The results have potential implications regarding disease surveillance in wildlife populations and food safety, bioterrorism and human disease diagnosis. (Agencies)
"It is possible to use odours to 'eavesdrop' on the immune system, suggesting that non-invasive disease detection may be possible even before the onset of observable symptoms," explained Bruce Kimball, a research chemist with the US Department of Agriculture's (USDA) national wildlife research centre.
In the study, 'biosensor' mice were trained to discriminate between urine odours from mice vaccinated against either the rabies virus (RV) or the West Nile virus (WNV).
All training and testing trials were conducted using a Y-maze with odours randomly assigned to each arm of the "Y".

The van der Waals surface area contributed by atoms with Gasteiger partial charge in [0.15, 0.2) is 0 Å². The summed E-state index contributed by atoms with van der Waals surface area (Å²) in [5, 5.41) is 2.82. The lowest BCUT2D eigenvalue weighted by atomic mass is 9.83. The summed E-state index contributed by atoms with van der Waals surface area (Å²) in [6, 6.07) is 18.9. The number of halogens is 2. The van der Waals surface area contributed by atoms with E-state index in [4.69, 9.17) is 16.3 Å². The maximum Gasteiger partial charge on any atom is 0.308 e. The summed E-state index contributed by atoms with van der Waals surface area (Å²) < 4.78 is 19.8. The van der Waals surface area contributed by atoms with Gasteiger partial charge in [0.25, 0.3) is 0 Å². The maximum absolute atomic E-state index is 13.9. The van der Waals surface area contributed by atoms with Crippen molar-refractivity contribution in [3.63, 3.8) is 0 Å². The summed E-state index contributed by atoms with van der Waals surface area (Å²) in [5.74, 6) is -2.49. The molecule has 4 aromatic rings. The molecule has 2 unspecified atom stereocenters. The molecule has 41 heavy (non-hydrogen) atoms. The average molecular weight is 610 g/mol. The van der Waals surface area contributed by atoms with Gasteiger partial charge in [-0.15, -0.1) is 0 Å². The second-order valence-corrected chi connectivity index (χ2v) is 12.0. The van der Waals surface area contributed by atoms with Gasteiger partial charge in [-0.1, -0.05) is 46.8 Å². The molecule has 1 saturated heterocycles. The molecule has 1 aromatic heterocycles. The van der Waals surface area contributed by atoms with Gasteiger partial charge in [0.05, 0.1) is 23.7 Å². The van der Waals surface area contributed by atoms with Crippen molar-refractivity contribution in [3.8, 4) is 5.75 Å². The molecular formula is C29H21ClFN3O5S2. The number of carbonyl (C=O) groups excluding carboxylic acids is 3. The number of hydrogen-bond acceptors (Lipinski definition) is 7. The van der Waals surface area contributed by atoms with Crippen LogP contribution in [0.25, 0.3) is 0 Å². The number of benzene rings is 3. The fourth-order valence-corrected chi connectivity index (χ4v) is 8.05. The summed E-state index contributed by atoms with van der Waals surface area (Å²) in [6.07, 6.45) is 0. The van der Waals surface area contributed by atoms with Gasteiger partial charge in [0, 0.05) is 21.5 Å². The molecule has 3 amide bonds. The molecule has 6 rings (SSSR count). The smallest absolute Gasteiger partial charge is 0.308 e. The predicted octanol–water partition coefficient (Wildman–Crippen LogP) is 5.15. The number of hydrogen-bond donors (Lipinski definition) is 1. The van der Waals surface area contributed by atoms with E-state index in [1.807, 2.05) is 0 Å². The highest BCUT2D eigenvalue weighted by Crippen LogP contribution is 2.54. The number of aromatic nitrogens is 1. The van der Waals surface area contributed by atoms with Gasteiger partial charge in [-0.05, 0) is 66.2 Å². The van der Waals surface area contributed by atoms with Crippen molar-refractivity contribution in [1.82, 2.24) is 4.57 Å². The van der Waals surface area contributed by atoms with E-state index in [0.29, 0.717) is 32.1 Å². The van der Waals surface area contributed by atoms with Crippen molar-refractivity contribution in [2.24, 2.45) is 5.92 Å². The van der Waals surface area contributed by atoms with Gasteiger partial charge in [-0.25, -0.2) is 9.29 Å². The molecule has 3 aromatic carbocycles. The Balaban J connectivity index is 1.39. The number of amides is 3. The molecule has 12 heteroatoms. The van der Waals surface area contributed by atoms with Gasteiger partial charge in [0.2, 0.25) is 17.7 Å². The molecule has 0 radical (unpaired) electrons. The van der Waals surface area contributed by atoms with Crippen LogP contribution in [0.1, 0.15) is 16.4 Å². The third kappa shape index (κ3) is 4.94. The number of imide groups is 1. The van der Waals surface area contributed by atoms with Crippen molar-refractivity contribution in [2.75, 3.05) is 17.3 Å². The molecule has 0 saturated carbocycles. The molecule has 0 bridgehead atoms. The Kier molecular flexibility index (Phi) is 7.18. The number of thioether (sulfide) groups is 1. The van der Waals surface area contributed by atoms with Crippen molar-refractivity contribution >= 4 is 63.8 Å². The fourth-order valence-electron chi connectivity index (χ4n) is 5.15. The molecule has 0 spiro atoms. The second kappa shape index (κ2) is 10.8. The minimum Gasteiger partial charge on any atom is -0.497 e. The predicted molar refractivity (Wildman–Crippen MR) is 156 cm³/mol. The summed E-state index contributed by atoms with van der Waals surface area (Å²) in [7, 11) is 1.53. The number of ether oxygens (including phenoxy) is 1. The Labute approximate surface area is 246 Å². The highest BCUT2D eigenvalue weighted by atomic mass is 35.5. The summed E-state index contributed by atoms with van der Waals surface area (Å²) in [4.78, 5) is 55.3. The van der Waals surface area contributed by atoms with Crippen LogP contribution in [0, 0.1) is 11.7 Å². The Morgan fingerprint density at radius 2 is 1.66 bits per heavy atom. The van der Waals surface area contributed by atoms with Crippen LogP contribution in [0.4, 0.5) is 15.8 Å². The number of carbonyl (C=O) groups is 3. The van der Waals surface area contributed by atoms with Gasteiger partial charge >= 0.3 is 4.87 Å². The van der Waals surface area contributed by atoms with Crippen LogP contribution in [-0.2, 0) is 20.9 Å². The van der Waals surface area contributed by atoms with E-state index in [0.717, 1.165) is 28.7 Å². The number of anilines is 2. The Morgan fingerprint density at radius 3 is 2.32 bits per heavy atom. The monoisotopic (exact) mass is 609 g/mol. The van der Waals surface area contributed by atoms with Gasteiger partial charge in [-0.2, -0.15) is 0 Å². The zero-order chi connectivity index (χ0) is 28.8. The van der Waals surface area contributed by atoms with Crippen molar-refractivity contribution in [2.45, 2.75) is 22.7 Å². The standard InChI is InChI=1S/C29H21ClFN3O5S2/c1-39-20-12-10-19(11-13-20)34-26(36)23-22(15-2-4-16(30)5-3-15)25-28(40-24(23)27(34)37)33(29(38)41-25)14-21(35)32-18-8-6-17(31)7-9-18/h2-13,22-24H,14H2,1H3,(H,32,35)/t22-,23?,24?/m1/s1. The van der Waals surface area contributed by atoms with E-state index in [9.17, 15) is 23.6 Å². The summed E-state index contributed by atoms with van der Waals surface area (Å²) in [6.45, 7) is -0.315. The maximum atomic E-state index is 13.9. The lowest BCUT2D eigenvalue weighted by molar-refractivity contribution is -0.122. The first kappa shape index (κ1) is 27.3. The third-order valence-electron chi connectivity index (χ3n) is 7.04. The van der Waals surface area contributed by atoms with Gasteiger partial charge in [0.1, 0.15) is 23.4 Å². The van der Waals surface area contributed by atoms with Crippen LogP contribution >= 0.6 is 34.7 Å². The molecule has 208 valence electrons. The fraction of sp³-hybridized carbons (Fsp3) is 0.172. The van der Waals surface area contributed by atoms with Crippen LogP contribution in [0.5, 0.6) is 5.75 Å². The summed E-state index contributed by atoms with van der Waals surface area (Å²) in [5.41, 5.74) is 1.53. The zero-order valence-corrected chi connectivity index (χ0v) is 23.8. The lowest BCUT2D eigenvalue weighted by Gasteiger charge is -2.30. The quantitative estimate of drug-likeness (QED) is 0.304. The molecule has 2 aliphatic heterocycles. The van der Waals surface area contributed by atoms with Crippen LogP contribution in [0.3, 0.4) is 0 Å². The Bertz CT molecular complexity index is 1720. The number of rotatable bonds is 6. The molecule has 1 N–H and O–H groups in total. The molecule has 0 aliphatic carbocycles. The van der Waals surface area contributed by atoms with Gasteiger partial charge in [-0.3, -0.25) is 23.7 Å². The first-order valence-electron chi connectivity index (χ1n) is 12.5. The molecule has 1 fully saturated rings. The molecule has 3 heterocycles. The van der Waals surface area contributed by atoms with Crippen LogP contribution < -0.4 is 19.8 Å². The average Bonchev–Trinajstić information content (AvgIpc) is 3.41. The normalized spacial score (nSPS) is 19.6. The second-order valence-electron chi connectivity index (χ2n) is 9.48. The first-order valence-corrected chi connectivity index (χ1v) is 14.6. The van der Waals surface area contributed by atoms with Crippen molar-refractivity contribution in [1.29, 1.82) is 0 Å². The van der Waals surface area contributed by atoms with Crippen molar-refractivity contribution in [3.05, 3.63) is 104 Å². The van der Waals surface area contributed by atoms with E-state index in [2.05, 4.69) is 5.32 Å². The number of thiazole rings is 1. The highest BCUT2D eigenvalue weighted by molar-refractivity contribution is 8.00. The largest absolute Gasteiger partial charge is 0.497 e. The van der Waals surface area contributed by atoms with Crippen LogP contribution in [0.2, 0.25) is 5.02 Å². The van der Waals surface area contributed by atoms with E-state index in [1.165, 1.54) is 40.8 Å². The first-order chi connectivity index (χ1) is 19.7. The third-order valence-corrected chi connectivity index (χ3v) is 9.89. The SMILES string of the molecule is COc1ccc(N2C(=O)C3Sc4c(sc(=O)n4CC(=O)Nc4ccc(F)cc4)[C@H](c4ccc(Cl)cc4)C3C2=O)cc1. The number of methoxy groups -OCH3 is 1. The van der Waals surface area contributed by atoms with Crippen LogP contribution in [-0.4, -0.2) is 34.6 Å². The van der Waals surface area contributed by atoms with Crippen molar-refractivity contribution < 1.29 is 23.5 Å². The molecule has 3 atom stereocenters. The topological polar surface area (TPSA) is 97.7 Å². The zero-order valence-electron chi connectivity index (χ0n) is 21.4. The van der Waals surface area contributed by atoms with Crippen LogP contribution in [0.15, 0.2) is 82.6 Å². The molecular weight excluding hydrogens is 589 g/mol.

The biosensor mice were also trained to differentiate between urine from mice treated with lipopolysaccharide (LPS), a bacterial toxin that activates the immune system and untreated urine.
The biosensor mice clearly discriminated RV, WNV, and LPS urine odours from non-treated urine. Furthermore, biosensors also were able to differentiate between the vaccines and LPS odours.
"The findings suggest that the two vaccines alter urine odour in similar ways, while an LPS-triggered immune response produces a qualitatively different body odour," Kimball suggested.
"This research indicates that there is a pathway between immune activation and changes in the body odour compounds, revealing yet another kind of information stored in body odours," added Gary Beauchamp, a Behavioural Biologist.
It is likely that humans also have the potential to communicate the same information, said the research that appeared in the journal Physiology and Behavior.
The results have potential implications regarding disease surveillance in wildlife populations and food safety, bioterrorism and human disease diagnosis.